W.Va. lawmakers propose bill to prevent hospitalized patients from spending last days alone

Known as Mylissa Smith’s Law
Published: Mar. 18, 2021 at 8:23 PM EDT
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CHARLESTON, W.Va. (WSAZ) - Throughout the pandemic, families have been torn apart by COVID-19. It’s a story that was shared across the world from families whose loved ones died alone because hospital regulations prevented visitors.

It’s the situation the Smith family found themselves in. Mylissa Smith was just 53 years old when she died Oct. 3, 2020. She fought her battle with COVID-19 for more than a month, spending two weeks on the ventilator. She went into the hospital on Sept. 5 and was placed on a ventilator on Sept. 19. She did not come off the ventilator around Oct. 1 and had no visitation the entire time.

“That’s the hardest thing, knowing she was by herself. There’s no excuse for that,” said Wesley Smith, Mylissa’s widower. “Nobody was there to hold her hand or to give her the comfort she needed.”

Before she passed away, she worked as a hospice nurse, advocating for families and patients who were isolated at long-term care facilities and picking up extra shifts where she eventually contracted the virus.

“She was so passionate about her work. She has been there about 13 years with hospice taking care of those people and being with them in their last moments,” Wesley Smith said.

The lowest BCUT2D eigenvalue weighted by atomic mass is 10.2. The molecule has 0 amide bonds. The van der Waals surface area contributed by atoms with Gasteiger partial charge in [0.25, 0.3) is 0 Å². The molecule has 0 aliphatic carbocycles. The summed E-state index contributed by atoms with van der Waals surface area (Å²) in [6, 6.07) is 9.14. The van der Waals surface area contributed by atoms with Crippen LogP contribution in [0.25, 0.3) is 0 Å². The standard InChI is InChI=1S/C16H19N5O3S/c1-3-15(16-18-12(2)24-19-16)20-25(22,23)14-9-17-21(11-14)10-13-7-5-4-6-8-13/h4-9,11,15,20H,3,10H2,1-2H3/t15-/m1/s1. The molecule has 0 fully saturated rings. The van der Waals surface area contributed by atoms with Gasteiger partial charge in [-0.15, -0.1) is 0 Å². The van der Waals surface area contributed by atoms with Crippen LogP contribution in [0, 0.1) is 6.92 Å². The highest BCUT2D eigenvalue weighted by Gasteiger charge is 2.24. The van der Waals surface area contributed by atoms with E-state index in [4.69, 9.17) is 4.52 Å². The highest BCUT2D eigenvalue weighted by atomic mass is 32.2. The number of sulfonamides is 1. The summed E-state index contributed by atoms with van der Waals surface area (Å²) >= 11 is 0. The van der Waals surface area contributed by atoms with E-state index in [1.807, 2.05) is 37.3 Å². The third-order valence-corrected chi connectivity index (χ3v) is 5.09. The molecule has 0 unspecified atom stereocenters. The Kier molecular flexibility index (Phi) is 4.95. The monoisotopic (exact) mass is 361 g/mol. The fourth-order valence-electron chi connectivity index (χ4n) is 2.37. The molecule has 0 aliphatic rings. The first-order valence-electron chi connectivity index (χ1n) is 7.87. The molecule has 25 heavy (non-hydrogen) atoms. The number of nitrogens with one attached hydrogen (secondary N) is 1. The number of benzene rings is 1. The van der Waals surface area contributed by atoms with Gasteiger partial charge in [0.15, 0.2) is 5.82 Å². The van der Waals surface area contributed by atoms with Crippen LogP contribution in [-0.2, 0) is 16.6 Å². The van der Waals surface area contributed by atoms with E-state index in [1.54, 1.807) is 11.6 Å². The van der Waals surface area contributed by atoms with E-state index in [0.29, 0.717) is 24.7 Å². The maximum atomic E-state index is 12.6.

West Virginia lawmakers are proposing a bill that would mean people who are hospitalized during a pandemic would not have to face the time in the hospital alone.

House Bill 2368, which is being called Mylissa Smith’s Law, would protect hospitals, residential facilities (like hospice), and inpatient care facilities from lawsuits should a person become ill while visiting a patient.

The bill says family members, advocates, or clergy would have to abide by the hospital’s regulation for protective personal equipment required to wear during the visit and other safety guidelines.

“It’s one of the most important issues to our constituents,” said state Delegate Dean Jefferies, R-Kanawha, one of the bill’s cosponsors. “I know there’s some opposition from health care administration and hospitals. It’s not a situation where we’re trying to drop the hammer on them for anything they’ve done. This bill is a human rights bill to protect the human rights that nobody should suffer alone.”

“All over the area I’ve had people say to me, ‘I knew Mylissa. She was there for us. She took care of so and so,’ ” Wesley Smith said. “People have come all over to tell me the great things she’s done for their families. She [Mylissa] deserves something great too. I believe this bill is it.”

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